by Andy SmithPosted on

The disturbing, dreamlike figures of Cajsa von Zeipel are crafted in mixed media. The artist’s practice moves between polished, bronze creatures and ones created with materials like resin, fiberglass, plaster, styrofoam, steel, synthetic hair, wood, and more. Many seem to be involved in their own narratives, experiencing feelings of terror, ecstasy, or in transit.

by Andy SmithPosted on

In Katja Novitskova‘s recent, massive installation, “Invasion Curves,” the artist offers an environment with creatures taken straight out of nature and the laboratory. The recent exhibition at Whitechapel Gallery offered a fictional landscape facing a “biotic crisis” (or a period of mass extinction), “where imaging and technology are used in a process of mapping the exploitation of life,” the gallery says.

by Andy SmithPosted on

Using steel rebar, chicken wire, plaster, wax, acrylics, and other materials, Rebecca Ackroyd constructs pieces that play in both figurative and abstract themes. The artist’s practices moves between mixed-media painting and sculpture, the latter producing beings exploring space and gender.

by Andy SmithPosted on

When Spenser Little bends wire, an assuming material can become an elaborate tapestry. His narratives and figure studies range from playful to absorbing in their manipulations of form. At times, the artist will leave continuous wire works in public spaces across the world, toying with the contours and lines of street objects.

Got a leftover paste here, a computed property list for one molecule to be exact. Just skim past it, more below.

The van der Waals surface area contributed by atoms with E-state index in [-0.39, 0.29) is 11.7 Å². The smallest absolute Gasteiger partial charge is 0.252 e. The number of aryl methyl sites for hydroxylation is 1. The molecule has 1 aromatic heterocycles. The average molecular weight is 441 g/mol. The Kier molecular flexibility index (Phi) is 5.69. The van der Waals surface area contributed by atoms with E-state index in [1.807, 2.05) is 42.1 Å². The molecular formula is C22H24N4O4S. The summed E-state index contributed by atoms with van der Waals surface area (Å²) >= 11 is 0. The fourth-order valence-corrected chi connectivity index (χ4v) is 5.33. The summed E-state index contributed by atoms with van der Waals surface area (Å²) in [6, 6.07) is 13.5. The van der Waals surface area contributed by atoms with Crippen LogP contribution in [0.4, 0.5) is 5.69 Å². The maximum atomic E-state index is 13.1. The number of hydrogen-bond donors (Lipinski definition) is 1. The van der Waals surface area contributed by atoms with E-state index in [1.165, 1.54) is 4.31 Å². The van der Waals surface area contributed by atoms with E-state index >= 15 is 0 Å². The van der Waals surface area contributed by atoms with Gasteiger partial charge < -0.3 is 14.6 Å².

by Andy SmithPosted on

Jason deCaires Taylor has spent more than a decade crafting underwater sculptures that create living reefs, improving the surrounding ecosystem at a time when 40 percent of coral reefs have disappeared over the past decades. His recent pieces including 48 life-sized figures in Indonesian waters and a recently installed an initial phase of his underwater art museum, The Coralarium. Taylor last appeared on HiFructose.com here.

by Andy SmithPosted on

Toshiya Masuda’s ceramic sculptures simulate the building blocks of pixels, creating everyday objects. The Japanese artist has been pursuing this fascination for several years with works that appear to be ripped from a classic 8-bit video game, predating Minecraft’s bolstering of the aesthetic.